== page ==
Posts Tagged Barrington Countryside board President Tom Rowan

Barrington Countryside FPD orders new engine

The Barrington Courier Review has an article about the Barrington Countryside FPD ordering an new engine.

Continuing to expand its fleet, Barrington Countryside Fire Protection District trustees budgeted $425,000 last week for the purchase of a new fire engine.

Earlier in January, the board approved the purchase of two Ford F-150 pickup trucks for equipment transportation and two Ford Expedition to be used as shift command vehicles. Fire district officials said the vehicles will improve firefighters’ ability to protect residents as it operates independent of the village of Barrington’s Fire Department. The long-term fleet expansion plan does not call for increased taxes, district officials said.

“The new fire engine will hold 1,250 gallons of water and be able to carry larger diameter hoses for fire suppression activities,” District Fire Chief Jeff Swanson said. “In addition, the vehicle’s raised cab roof will provide more room for BCFPD firefighters and paramedics and their equipment, and improve their safety.”

The new engine is being built by Florida-based E-One, a worldwide manufacturer of emergency vehicles. The engine will replace an older pumper that will remain in service as a reserve engine.

In total, the new vehicles were budgeted to cost no more than $546,275. District officials said they were able to save taxpayers nearly $30,000 on the purchases by using state purchase pricing.

“Long before the BCFPD began independent operations, the board realized that we would need to upgrade our vehicles to meet the needs of our district,” District President Tom Rowan said. “We committed ourselves to make those improvements without raising taxes on residents.”

In 2012, the district retired more than $1 million in long-term bond obligations which had been originally raised to fund the purchase of the district’s Lake Barrington fire station, officials said. The move saved about $661,000 in interest payments that would have been due over the next 20 years, according to the district.


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Dispute arises between the Barrington FD and the Barrington Countryside FPD

The Daily Herald has another article on the split between the Village of Barrington Fire Department and the Barrington Countryside Fire Protection District.

The Barrington Fire Department and Barrington Countryside Fire Protection District went their separate ways as scheduled New Year’s Day — but not without some last-minute miscommunication. Even though the 48-square-mile fire district received 19 firefighters laid off by the village of Barrington at the stroke of midnight, those firefighters weren’t allowed to bring their individually fitted safety gear with them.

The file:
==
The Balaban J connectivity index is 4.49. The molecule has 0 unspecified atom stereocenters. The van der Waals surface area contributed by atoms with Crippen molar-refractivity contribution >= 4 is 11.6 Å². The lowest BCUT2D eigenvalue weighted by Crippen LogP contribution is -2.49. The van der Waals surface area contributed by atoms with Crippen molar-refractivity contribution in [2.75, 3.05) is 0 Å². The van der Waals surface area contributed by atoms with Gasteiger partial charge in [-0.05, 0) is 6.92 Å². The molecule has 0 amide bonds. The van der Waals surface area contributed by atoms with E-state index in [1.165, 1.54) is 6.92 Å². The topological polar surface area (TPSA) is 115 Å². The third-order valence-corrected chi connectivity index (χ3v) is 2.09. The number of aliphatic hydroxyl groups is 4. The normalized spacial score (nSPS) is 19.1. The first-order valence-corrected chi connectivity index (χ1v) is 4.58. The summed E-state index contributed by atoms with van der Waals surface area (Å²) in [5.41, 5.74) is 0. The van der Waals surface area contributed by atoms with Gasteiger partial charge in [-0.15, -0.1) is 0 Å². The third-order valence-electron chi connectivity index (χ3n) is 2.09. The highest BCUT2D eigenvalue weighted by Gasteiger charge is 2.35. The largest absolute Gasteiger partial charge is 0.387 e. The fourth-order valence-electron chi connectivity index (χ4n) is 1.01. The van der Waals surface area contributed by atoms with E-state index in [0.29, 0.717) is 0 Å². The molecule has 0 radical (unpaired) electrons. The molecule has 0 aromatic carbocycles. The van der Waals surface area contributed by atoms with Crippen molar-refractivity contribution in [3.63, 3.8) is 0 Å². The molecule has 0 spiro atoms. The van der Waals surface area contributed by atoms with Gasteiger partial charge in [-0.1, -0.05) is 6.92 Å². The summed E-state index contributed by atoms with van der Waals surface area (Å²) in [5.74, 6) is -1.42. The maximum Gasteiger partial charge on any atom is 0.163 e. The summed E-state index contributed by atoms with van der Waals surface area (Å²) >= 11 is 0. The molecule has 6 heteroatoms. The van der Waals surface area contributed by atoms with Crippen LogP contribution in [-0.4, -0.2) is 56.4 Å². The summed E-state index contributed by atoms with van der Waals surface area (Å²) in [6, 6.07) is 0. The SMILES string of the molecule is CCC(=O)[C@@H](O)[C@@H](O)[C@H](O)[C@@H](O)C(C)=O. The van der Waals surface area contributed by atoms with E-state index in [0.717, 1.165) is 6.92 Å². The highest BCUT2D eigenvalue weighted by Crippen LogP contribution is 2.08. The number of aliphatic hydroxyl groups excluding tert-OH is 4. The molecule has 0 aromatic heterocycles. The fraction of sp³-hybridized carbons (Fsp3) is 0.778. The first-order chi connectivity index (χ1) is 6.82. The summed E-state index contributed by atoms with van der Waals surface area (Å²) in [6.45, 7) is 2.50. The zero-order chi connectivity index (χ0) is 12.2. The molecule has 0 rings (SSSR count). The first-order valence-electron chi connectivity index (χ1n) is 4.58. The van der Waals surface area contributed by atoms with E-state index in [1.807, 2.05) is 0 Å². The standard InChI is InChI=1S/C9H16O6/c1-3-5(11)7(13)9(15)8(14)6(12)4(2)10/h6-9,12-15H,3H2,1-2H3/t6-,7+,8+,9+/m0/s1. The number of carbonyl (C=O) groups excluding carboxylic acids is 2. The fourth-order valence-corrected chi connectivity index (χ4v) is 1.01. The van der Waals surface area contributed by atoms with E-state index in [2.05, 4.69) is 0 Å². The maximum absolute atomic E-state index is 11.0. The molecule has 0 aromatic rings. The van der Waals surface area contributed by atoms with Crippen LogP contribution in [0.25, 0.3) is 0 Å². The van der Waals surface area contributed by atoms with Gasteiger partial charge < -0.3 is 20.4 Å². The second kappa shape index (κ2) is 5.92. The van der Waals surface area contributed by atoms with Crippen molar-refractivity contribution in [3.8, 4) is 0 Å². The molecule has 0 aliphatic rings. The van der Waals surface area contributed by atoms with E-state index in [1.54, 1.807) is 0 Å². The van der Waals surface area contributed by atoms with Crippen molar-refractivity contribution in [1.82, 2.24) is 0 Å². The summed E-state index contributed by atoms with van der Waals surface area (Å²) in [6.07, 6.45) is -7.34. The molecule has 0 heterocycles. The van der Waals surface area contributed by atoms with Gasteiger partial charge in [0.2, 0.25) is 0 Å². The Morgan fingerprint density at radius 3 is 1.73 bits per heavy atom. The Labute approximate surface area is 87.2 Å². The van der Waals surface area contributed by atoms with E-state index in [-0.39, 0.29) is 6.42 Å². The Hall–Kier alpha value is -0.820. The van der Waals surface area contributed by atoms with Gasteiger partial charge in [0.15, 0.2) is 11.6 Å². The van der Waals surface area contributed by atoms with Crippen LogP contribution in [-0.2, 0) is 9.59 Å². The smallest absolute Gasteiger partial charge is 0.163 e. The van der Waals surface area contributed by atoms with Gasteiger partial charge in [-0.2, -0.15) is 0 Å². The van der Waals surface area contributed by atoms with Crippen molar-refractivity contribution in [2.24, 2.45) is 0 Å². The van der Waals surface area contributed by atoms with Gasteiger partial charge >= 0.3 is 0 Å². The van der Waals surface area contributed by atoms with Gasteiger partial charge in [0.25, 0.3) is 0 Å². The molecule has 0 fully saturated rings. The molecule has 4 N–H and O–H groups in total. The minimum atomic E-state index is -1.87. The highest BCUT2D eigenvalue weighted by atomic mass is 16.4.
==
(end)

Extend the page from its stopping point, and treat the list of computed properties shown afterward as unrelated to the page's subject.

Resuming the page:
This forced the fire district to borrow gear from the Fox River Grove Fire Protection District a few days before the split, and to begin making arrangements to lease gear from elsewhere during the coming months.

Barrington Village Manager Jeff Lawler said the issue arose from the fact that the district didn’t hire the laid-off firefighters directly, but through the private contractor Paramedic Services of Illinois. “It is taxpayer property and we can’t just give it to someone else without the proper legal mechanism to do so,” Lawler said. He added that this issue was addressed in a conversation with fire district officials in early December and he didn’t understand how they could have overlooked it.

Barrington Countryside board President Tom Rowan said the conversation Lawler referred to is one only the village of Barrington seems to recall.

Because the fire district and village of Barrington co-owned all the equipment they shared during their decades-long contractual relationship, it was meant to be divided evenly at the end as all the vehicles were, Rowan said.

Barrington Countryside Fire Chief Jeff Swanson said that while rules should be followed, they should never get in the way of safety. While the legalistic separation of the gear could have been worked out over time, the firefighters needed to be using it on New Year’s Day, he said.

Barrington Countryside employs a total of 34 firefighters through Paramedic Services of Illinois. Only the 19 laid off from the Barrington Fire Department were affected by the dispute over the equipment. Swanson said the specially fitted equipment newly ordered for these employees isn’t expected to arrive until the spring. They will be using leased equipment in the meantime.

Apart from this issue, both agencies reported that they’ve been fulfilling all their operational responsibilities since the split. The Barrington Fire Department’s jurisdiction narrowed from covering the district as well to just the village’s five square miles.